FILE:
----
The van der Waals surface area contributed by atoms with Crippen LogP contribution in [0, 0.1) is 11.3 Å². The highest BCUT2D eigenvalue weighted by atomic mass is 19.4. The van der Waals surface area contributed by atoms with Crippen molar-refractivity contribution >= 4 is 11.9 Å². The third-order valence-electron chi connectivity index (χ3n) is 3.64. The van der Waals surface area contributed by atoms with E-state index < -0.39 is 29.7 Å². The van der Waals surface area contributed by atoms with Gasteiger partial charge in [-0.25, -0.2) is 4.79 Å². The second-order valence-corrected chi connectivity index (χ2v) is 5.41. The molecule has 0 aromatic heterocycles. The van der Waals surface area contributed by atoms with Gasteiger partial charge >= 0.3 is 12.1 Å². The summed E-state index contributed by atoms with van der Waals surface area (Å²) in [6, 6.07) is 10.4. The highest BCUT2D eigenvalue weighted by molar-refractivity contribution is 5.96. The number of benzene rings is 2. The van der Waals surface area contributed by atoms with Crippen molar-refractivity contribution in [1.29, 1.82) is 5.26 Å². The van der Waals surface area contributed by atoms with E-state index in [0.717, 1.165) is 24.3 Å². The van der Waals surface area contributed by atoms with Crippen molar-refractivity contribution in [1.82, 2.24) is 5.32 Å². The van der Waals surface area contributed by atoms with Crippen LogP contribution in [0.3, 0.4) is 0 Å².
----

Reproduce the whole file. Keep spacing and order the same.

The van der Waals surface area contributed by atoms with Crippen LogP contribution in [0, 0.1) is 11.3 Å². The highest BCUT2D eigenvalue weighted by atomic mass is 19.4. The van der Waals surface area contributed by atoms with Crippen molar-refractivity contribution >= 4 is 11.9 Å². The third-order valence-electron chi connectivity index (χ3n) is 3.64. The van der Waals surface area contributed by atoms with E-state index < -0.39 is 29.7 Å². The van der Waals surface area contributed by atoms with Gasteiger partial charge in [-0.25, -0.2) is 4.79 Å². The second-order valence-corrected chi connectivity index (χ2v) is 5.41. The molecule has 0 aromatic heterocycles. The van der Waals surface area contributed by atoms with Gasteiger partial charge >= 0.3 is 12.1 Å². The summed E-state index contributed by atoms with van der Waals surface area (Å²) in [6, 6.07) is 10.4. The highest BCUT2D eigenvalue weighted by molar-refractivity contribution is 5.96. The number of benzene rings is 2. The van der Waals surface area contributed by atoms with Crippen molar-refractivity contribution in [1.29, 1.82) is 5.26 Å². The van der Waals surface area contributed by atoms with E-state index in [0.717, 1.165) is 24.3 Å². The van der Waals surface area contributed by atoms with Crippen molar-refractivity contribution in [1.82, 2.24) is 5.32 Å². The van der Waals surface area contributed by atoms with Crippen LogP contribution in [0.3, 0.4) is 0 Å².